Carotid-Wall Intima–Media Thickness and Cardiovascular Events
What is the incremental prognostic value of intima–media thickness of the walls of the common carotid artery and internal carotid artery to the Framingham risk score for predicting cardiovascular events?
The investigators measured the mean intima–media thickness of the common carotid artery and the maximum intima–media thickness of the internal carotid artery in 2,965 members of the Framingham Offspring Study cohort. Cardiovascular disease outcomes were evaluated for an average follow-up of 7.2 years. Multivariable Cox proportional hazards models were generated for intima–media thickness and risk factors. The authors evaluated the reclassification of cardiovascular disease on the basis of the 8-year Framingham risk score category (low, intermediate, or high) after adding intima–media thickness values.
A total of 296 participants had a cardiovascular event. The risk factors of the Framingham risk score predicted these events, with a c-statistic of 0.748 (95% confidence interval [CI], 0.719-0.776). The adjusted hazard ratio for cardiovascular disease with a 1-standard deviation increase in the mean intima–media thickness of the common carotid artery was 1.13 (95% CI, 1.02-1.24), with a nonsignificant change in the c-statistic of 0.003 (95% CI, 0.000-0.007); the corresponding hazard ratio for the maximum intima–media thickness of the internal carotid artery was 1.21 (95% CI, 1.13-1.29), with a modest increase in the c-statistic of 0.009 (95% CI, 0.003-0.016). The net reclassification index increased significantly after addition of intima–media thickness of the internal carotid artery (7.6%, p < 0.001), but not intima–media thickness of the common carotid artery (0.0%, p = 0.99). With the presence of plaque, defined as intima–media thickness of the internal carotid artery of more than 1.5 mm, the net reclassification index was 7.3% (p = 0.01), with an increase in the c-statistic of 0.014 (95% CI, 0.003-0.025).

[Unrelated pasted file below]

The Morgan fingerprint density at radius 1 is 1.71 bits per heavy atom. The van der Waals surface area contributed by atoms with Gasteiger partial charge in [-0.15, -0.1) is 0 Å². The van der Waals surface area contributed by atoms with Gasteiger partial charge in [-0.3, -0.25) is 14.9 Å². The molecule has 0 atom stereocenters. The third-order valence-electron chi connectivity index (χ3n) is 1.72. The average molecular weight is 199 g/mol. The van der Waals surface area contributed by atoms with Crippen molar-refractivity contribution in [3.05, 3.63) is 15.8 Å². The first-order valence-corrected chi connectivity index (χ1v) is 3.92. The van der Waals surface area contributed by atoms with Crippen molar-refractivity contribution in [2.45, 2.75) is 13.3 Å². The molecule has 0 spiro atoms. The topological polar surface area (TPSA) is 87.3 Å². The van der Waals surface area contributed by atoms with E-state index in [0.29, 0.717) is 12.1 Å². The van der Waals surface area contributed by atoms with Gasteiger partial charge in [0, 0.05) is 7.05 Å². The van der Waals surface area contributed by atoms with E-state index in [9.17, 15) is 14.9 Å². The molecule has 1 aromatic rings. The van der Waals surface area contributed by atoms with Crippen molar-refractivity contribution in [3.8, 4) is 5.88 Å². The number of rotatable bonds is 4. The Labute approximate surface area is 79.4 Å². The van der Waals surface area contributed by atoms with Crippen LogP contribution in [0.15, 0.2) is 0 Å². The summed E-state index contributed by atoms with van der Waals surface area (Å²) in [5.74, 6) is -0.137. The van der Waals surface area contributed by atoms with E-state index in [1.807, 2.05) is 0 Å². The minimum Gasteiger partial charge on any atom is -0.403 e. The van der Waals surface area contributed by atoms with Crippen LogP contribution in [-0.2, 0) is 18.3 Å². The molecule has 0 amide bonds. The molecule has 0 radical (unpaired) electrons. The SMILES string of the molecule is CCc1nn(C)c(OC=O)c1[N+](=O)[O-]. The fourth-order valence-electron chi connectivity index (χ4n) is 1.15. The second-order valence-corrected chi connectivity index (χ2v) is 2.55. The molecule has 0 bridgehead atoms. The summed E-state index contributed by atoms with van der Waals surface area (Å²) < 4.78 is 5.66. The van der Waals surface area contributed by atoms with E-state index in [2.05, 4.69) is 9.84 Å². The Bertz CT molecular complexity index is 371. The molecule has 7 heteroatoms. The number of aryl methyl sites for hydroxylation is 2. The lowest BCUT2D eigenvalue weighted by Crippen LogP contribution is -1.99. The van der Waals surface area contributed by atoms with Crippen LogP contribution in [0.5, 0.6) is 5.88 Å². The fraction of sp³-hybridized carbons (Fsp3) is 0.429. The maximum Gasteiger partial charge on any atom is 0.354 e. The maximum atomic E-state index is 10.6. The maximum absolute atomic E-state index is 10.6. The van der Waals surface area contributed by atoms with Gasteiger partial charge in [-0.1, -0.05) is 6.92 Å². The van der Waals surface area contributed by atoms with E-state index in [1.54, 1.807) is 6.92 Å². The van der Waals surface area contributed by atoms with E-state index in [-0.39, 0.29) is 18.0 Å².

The authors concluded that the maximum intima–media thickness of (and presence of plaque in) the internal carotid artery significantly improves the classification of risk of cardiovascular disease in the Framingham Offspring Study cohort.
The study suggests that the intima–media thickness of the common carotid artery and the intima–media thickness of the internal carotid artery are independent predictors of cardiovascular events among participants in the Framingham Offspring Study. The maximum intima–media thickness of the internal carotid artery, as either a continuous measurement or a surrogate for the presence of plaque (above a threshold of 1.5 mm), contributed significantly but modestly to the predictive power of the risk factors used in calculating the Framingham risk score, and improved risk classification on the basis of the Framingham risk score. The results have the potential to influence future guidelines on how intima–media thickness is assessed for the primary prevention of cardiovascular disease.
Keywords: Follow-Up Studies, Plaque, Atherosclerotic, Carotid Intima-Media Thickness, Cardiovascular Diseases, Risk Factors, Carotid Artery, Internal, Primary Prevention
< Back to Listings